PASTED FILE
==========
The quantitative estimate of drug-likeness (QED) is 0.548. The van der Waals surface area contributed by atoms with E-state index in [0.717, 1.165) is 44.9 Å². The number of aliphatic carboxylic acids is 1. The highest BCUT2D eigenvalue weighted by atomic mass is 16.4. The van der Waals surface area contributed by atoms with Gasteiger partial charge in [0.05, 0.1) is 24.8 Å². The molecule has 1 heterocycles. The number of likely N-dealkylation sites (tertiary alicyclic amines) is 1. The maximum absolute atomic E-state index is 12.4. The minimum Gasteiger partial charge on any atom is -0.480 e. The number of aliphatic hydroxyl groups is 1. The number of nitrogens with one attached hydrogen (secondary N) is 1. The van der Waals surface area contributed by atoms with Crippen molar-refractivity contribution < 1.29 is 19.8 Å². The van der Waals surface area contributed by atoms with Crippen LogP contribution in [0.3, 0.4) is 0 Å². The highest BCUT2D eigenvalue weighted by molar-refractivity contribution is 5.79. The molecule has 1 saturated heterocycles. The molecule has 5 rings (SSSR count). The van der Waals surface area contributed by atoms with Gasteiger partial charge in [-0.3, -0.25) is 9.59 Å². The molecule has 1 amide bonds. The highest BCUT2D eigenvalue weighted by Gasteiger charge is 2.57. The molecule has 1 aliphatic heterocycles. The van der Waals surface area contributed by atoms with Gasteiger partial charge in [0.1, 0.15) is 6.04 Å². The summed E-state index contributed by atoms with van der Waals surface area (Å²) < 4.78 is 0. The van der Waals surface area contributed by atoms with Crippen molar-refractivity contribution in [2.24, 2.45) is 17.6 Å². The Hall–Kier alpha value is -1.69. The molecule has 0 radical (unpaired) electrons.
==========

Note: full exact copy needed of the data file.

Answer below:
The quantitative estimate of drug-likeness (QED) is 0.548. The van der Waals surface area contributed by atoms with E-state index in [0.717, 1.165) is 44.9 Å². The number of aliphatic carboxylic acids is 1. The highest BCUT2D eigenvalue weighted by atomic mass is 16.4. The van der Waals surface area contributed by atoms with Gasteiger partial charge in [0.05, 0.1) is 24.8 Å². The molecule has 1 heterocycles. The number of likely N-dealkylation sites (tertiary alicyclic amines) is 1. The maximum absolute atomic E-state index is 12.4. The minimum Gasteiger partial charge on any atom is -0.480 e. The number of aliphatic hydroxyl groups is 1. The number of nitrogens with one attached hydrogen (secondary N) is 1. The van der Waals surface area contributed by atoms with Crippen molar-refractivity contribution < 1.29 is 19.8 Å². The van der Waals surface area contributed by atoms with Crippen LogP contribution in [0.3, 0.4) is 0 Å². The highest BCUT2D eigenvalue weighted by molar-refractivity contribution is 5.79. The molecule has 1 saturated heterocycles. The molecule has 5 rings (SSSR count). The van der Waals surface area contributed by atoms with Gasteiger partial charge in [-0.3, -0.25) is 9.59 Å². The molecule has 1 amide bonds. The highest BCUT2D eigenvalue weighted by Gasteiger charge is 2.57. The molecule has 1 aliphatic heterocycles. The van der Waals surface area contributed by atoms with Gasteiger partial charge in [0.1, 0.15) is 6.04 Å². The summed E-state index contributed by atoms with van der Waals surface area (Å²) < 4.78 is 0. The van der Waals surface area contributed by atoms with Crippen molar-refractivity contribution in [2.24, 2.45) is 17.6 Å². The Hall–Kier alpha value is -1.69. The molecule has 0 radical (unpaired) electrons.